It’s estimated that about 25% of the population is more genetically sensitive to mold, which is why some members of a house may be affected when others are not.
Possible mold symptoms are wide-ranging, including fatigue, brain fog, eczema, unexplained weight gain, itchy ears and nostrils, hair loss, eye pain, muscle spasms, gut issues, and food sensitivities – just to name a few.
To test yourself for mold toxicity, you can choose from several different lab tests, usually ordered by a functional medicine practitioner or naturopath. They run a few hundred dollars out of pocket, but may be worth it to link symptoms with mold illness.
Ideally, your test lines up with the mycotoxins found in your home, but that’s not always the case.
Emily’s Tips for Addressing Mold – In Your Body and Home
Emily has found a few helpful inspectors and remediators along the way. However, she’s frequently needed to become her own investigator to get to the source of exposure.
How can you explore on your own?
An ERMI dust sample test can identify if you have mold species in your home. From there, you may choose to have an investigator look further or do more extensive self-inspections.
To inspect on your own, look for bubbling on walls, nails popping out of walls, peeling paint, discoloration, condensation between windows, and cracking in molding or where the wall meets the ceiling.
If you do see something suspicious, she recommends a moisture meter to find moisture behind walls, a thermography gun for behind-wall temperature differences, or a boroscope (camera) to look behind walls with minimal damage.
She also suggests checking your HVAC system regularly.
“Doing an ERMI test or a dust sample will tell you, ‘Okay, there’s mold in the house.’ It’s not going to tell you where it is, but hopefully, a good inspector would be able to piece together the story,” she says.
If you do find mold, Emily stresses that the investigator and remediator should be different companies. Also, be sure to choose a remediator who follows the IICRC S520 Standard for Professional Mold Remediation.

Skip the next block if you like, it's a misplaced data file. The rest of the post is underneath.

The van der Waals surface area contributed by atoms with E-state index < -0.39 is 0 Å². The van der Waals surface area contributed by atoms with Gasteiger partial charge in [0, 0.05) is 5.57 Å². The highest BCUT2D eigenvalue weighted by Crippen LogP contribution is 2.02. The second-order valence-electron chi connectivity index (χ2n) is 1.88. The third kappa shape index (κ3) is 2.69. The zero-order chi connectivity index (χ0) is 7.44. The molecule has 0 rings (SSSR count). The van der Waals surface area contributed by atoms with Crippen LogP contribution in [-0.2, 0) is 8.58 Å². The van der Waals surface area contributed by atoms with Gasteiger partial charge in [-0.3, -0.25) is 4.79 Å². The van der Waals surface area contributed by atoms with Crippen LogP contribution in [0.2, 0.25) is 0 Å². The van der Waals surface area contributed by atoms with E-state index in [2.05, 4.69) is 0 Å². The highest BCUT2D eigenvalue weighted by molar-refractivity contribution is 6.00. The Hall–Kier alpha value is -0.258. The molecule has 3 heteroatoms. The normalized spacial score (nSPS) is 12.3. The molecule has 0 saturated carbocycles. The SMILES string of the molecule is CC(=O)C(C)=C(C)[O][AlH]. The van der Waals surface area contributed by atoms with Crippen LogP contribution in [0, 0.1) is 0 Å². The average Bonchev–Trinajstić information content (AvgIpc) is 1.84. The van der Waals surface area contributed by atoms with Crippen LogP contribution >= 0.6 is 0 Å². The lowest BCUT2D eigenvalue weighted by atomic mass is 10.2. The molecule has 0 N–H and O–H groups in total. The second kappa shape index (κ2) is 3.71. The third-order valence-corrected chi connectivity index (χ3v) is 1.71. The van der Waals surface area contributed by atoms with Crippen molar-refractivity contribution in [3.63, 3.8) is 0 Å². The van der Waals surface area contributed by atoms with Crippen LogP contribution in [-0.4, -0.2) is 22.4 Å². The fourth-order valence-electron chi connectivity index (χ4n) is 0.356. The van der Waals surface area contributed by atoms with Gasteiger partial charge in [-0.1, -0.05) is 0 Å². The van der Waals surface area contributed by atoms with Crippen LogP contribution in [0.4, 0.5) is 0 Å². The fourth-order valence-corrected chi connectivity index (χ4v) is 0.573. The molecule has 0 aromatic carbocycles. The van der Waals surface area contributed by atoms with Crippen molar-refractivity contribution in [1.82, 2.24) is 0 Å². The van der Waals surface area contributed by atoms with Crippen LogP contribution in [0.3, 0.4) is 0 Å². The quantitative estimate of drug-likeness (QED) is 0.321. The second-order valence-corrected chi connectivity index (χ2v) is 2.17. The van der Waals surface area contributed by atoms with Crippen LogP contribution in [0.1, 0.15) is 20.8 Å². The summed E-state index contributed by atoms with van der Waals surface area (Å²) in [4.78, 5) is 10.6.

As another option, trained “mold dogs” can sniff out the location of mold when human inspectors cannot.
Different types of mold prefer different types of building materials, such as wood or HVAC systems – clues that may help pinpoint the location.
In the presence of mold, how do you decide to stay or go?
“I think it’s the extent of the water damage,” she says. “How you feel in the home, like if you are debilitated in the home, is it really worth it?”
If you can remediate without spreading it, and have the financial resources to do so, then you might choose to stay, she adds.
After remediation, a post-test is critical to ensure that all mold is removed.
Emily knows well the physical, emotional, mental, and financial tolls of mold exposure and encourages others to stay hopeful that they can get better. These days, she’s expanded her Hashimoto’s practice to include helping others with mold detox and guiding them through the steps to find the source.
“It can, when we’re in it, feel like you’re drowning like, ‘How am I ever gonna feel better or feel like myself again,’” she says. “Or ‘How am I ever gonna get to the other side of this?’ And you can. You just gotta take the steps like little by little. Every day is a new day. And just hold the hope.”
Mentioned resources and links:
Find Emily: www.DrEmilyKiberd.com and @DrEmilyKiberd
“Surviving Mold: Life in the Era of Dangerous Buildings,” Ritchie Shoemaker
“Break the Mold: 5 Tools to Conquer Mold and Take Back Your Health,” Dr. Jill Crista
Home mold testing: